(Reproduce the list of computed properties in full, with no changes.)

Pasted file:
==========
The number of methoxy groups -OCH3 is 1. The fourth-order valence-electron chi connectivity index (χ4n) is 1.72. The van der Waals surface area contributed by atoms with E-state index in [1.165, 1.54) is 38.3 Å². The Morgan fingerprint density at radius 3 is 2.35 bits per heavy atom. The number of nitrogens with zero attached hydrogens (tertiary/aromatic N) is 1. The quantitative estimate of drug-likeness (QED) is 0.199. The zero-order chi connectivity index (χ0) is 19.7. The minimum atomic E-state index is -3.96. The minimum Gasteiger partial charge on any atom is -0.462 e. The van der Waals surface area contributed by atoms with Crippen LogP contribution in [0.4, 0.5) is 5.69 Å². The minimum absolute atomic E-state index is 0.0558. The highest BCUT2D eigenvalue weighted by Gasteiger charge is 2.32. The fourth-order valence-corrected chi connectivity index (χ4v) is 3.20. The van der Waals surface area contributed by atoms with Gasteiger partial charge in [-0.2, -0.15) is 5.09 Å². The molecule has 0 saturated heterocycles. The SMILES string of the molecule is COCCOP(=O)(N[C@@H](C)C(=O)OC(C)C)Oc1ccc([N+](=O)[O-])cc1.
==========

The number of methoxy groups -OCH3 is 1. The fourth-order valence-electron chi connectivity index (χ4n) is 1.72. The van der Waals surface area contributed by atoms with E-state index in [1.165, 1.54) is 38.3 Å². The Morgan fingerprint density at radius 3 is 2.35 bits per heavy atom. The number of nitrogens with zero attached hydrogens (tertiary/aromatic N) is 1. The quantitative estimate of drug-likeness (QED) is 0.199. The zero-order chi connectivity index (χ0) is 19.7. The minimum atomic E-state index is -3.96. The minimum Gasteiger partial charge on any atom is -0.462 e. The van der Waals surface area contributed by atoms with Crippen LogP contribution in [0.4, 0.5) is 5.69 Å². The minimum absolute atomic E-state index is 0.0558. The highest BCUT2D eigenvalue weighted by Gasteiger charge is 2.32. The fourth-order valence-corrected chi connectivity index (χ4v) is 3.20. The van der Waals surface area contributed by atoms with Gasteiger partial charge in [-0.2, -0.15) is 5.09 Å². The molecule has 0 saturated heterocycles. The SMILES string of the molecule is COCCOP(=O)(N[C@@H](C)C(=O)OC(C)C)Oc1ccc([N+](=O)[O-])cc1.